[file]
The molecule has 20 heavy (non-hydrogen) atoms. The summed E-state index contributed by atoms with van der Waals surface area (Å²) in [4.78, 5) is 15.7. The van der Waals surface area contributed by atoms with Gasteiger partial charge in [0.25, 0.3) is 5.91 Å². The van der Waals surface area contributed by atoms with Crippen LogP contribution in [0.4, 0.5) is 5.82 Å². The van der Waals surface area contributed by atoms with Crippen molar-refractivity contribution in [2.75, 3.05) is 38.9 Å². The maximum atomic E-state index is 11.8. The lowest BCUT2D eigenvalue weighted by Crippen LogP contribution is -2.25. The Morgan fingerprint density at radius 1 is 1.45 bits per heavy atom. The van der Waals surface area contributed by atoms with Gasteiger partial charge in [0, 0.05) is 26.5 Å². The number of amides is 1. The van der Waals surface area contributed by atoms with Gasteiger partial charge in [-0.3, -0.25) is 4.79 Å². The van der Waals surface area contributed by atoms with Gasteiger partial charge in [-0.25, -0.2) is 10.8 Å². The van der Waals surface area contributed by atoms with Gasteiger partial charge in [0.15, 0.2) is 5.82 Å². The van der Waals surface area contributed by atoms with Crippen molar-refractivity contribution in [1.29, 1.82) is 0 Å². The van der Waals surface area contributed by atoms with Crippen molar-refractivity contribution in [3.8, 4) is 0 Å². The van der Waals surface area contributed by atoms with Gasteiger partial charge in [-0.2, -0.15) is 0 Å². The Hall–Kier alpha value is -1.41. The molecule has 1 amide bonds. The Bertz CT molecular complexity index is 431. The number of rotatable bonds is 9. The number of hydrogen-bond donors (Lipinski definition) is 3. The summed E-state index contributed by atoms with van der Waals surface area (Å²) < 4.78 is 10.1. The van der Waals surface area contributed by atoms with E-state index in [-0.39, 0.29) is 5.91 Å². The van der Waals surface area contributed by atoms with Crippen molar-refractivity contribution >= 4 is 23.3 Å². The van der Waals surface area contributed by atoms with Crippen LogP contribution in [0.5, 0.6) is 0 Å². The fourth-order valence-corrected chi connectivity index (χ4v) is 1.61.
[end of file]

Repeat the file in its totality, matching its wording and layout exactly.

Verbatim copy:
The molecule has 20 heavy (non-hydrogen) atoms. The summed E-state index contributed by atoms with van der Waals surface area (Å²) in [4.78, 5) is 15.7. The van der Waals surface area contributed by atoms with Gasteiger partial charge in [0.25, 0.3) is 5.91 Å². The van der Waals surface area contributed by atoms with Crippen LogP contribution in [0.4, 0.5) is 5.82 Å². The van der Waals surface area contributed by atoms with Crippen molar-refractivity contribution in [2.75, 3.05) is 38.9 Å². The maximum atomic E-state index is 11.8. The lowest BCUT2D eigenvalue weighted by Crippen LogP contribution is -2.25. The Morgan fingerprint density at radius 1 is 1.45 bits per heavy atom. The van der Waals surface area contributed by atoms with Gasteiger partial charge in [0, 0.05) is 26.5 Å². The number of amides is 1. The van der Waals surface area contributed by atoms with Gasteiger partial charge in [-0.3, -0.25) is 4.79 Å². The van der Waals surface area contributed by atoms with Gasteiger partial charge in [-0.25, -0.2) is 10.8 Å². The van der Waals surface area contributed by atoms with Gasteiger partial charge in [0.15, 0.2) is 5.82 Å². The van der Waals surface area contributed by atoms with Crippen molar-refractivity contribution in [1.29, 1.82) is 0 Å². The van der Waals surface area contributed by atoms with Crippen molar-refractivity contribution in [3.8, 4) is 0 Å². The van der Waals surface area contributed by atoms with Gasteiger partial charge in [-0.2, -0.15) is 0 Å². The Hall–Kier alpha value is -1.41. The molecule has 1 amide bonds. The Bertz CT molecular complexity index is 431. The number of rotatable bonds is 9. The number of hydrogen-bond donors (Lipinski definition) is 3. The summed E-state index contributed by atoms with van der Waals surface area (Å²) < 4.78 is 10.1. The van der Waals surface area contributed by atoms with E-state index in [-0.39, 0.29) is 5.91 Å². The van der Waals surface area contributed by atoms with Crippen molar-refractivity contribution >= 4 is 23.3 Å². The van der Waals surface area contributed by atoms with Crippen LogP contribution in [0.5, 0.6) is 0 Å². The fourth-order valence-corrected chi connectivity index (χ4v) is 1.61.